Wednesday, May 13, 2015

5k: Hearse Lite: 1979 Chevrolet Monza Series II Wagon V8

Like the LeCar, Yugo, and others, the Vega/Monza is the car you love to hate. Some portion of that savage hostility is bandwagon H-body hate, but most is justifiable. After all, they were built during a time when quality control meant that the guy who controlled the assembly plant only read quality MAD Magazines, while the plant workers were probably doing the same, for all we know. Here, with a rare factory V8/manual transmission combo, it's the most fun you can have in one of the worst cars, ever. Find this 1979 Chevrolet Monza Wagon with factory 305 for sale in Phoenix, AZ for $4,900 via craigslist. 


In the late '70s, you could option any Monza with the Iron Duke 4-cylinder (85 hp), a 3.2-liter pushrod V6 (105 horsepower), or this 305 (130-140 horsepower, depending on sources). Any of these power ratings would have seemed grossly optimistic through the original efficiency-minded carburetors and fun-sucking automatic transmission. Fortunately, this one has a 4-barrel Edelbrock unit and shifts through a 4-speed manual.


This one is said to have a recent paint job in dark blue. Over a black and blue cloth interior, the whole ensemble looks like a big bruise the night sky. Besides a few errant wires and a polarizing T-handle shift knob, the interior looks great for its age. The body is fine too, even with the tacky Stingray side-exit exhaust pipes.


In a lightweight (2,800-ish pounds) and responsive car, a little V8 goodnes makes a big difference. Thousands of octane junkies in LS-powered H-bodies can't be wrong! Fold down the rear seats, throw some Hoosiers inside, and roll on over to your nearby drag strip.  


See another surprisingly appealing variant of a terrible car? Email us at tips@dailyturismo.com.

PhiLOL actually likes the tuna here, but abhors structural rust. Save the manuals.

5 comments:

  1. Lets see..........I'll black out the windows, install a T handle shift, some side pipes and a 305, jack up the rear end and put some oversized tires on my.................Vega. Huh?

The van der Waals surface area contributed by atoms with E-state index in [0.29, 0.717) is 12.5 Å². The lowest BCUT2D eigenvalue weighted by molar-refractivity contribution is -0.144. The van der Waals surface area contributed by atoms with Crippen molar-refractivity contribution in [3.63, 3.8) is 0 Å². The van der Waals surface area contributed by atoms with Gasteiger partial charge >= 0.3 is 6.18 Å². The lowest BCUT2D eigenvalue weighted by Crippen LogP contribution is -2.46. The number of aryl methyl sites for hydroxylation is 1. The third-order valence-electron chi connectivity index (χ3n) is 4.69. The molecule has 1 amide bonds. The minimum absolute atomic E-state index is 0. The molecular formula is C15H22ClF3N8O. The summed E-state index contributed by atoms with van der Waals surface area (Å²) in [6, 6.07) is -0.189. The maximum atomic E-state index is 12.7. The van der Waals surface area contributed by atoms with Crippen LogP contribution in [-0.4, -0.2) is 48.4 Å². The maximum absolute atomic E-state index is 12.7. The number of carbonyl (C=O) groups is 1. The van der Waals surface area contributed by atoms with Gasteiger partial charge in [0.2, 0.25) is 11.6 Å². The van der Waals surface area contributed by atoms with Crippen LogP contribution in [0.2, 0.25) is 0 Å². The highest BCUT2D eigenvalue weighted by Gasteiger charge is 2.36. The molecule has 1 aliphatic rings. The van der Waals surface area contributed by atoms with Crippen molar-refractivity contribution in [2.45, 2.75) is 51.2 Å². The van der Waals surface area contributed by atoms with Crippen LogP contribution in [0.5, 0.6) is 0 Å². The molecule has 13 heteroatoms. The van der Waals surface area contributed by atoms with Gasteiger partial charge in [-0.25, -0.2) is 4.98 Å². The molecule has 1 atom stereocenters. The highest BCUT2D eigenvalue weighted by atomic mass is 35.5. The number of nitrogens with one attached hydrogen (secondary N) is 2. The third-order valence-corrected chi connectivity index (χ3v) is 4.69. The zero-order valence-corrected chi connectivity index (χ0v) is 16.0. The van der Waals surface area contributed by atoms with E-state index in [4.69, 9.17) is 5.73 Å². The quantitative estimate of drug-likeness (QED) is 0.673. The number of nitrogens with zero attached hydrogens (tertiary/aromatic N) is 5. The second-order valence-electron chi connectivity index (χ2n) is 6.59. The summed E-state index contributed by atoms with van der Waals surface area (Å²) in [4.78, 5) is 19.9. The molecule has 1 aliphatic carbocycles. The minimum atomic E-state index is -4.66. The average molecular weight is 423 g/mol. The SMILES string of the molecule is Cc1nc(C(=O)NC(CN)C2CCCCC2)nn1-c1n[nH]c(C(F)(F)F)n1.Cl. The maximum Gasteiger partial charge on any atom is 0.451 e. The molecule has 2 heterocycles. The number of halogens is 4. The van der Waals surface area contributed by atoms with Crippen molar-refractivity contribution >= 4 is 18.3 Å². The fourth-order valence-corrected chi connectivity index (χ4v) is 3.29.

ReplyDelete
    Replies
    1. There were hundreds, maybe thousands, of these done in the late '70s.

      The sidepipes and Centerline aluminum wheels are very 'period'.

      Delete
  2. I don't think so. The 'Monza' wagon was a Vega and I don't believe they ever put the V8 in that at the factory.

    California Monzas (the real ones) got 350s 'cause the 305 wasn't California-smog certified.

    V8 Vega swaps with the old iron warhead SBC aren't particularly appealing, and the '74-up big-bumper Vegas were just ugly.

    Now, a nicely restored '70-73 Vega with the later torque-arm rear suspension swapped in and any one of half a dozen later GM engines, sure. The Vega was a very pretty shape, still cheap inside but better than the Pinto or many Japanese of the day, had a much better than average chassis, some would argue they were built to rust out in two years but then so was almost everything out of Detroit back then.

    I can see a Northstar, a late Buick 3.8, a 60-degree 3.4, an LNF 2.0 turbo Ecotec, a late Saab B234T with the Ecotec bell, hell even an aluminum LS-motor.

    But the 'traditional' V8 Vega was, for me, an idea that came and went with the '70s.

    ReplyDelete
  3. If you aren't stoned and listening to Foghat while driving this, you are doing it wrong.

    ReplyDelete
    Replies
    1. I think Lynyrd Skynyrd when I see one like this.

      Delete

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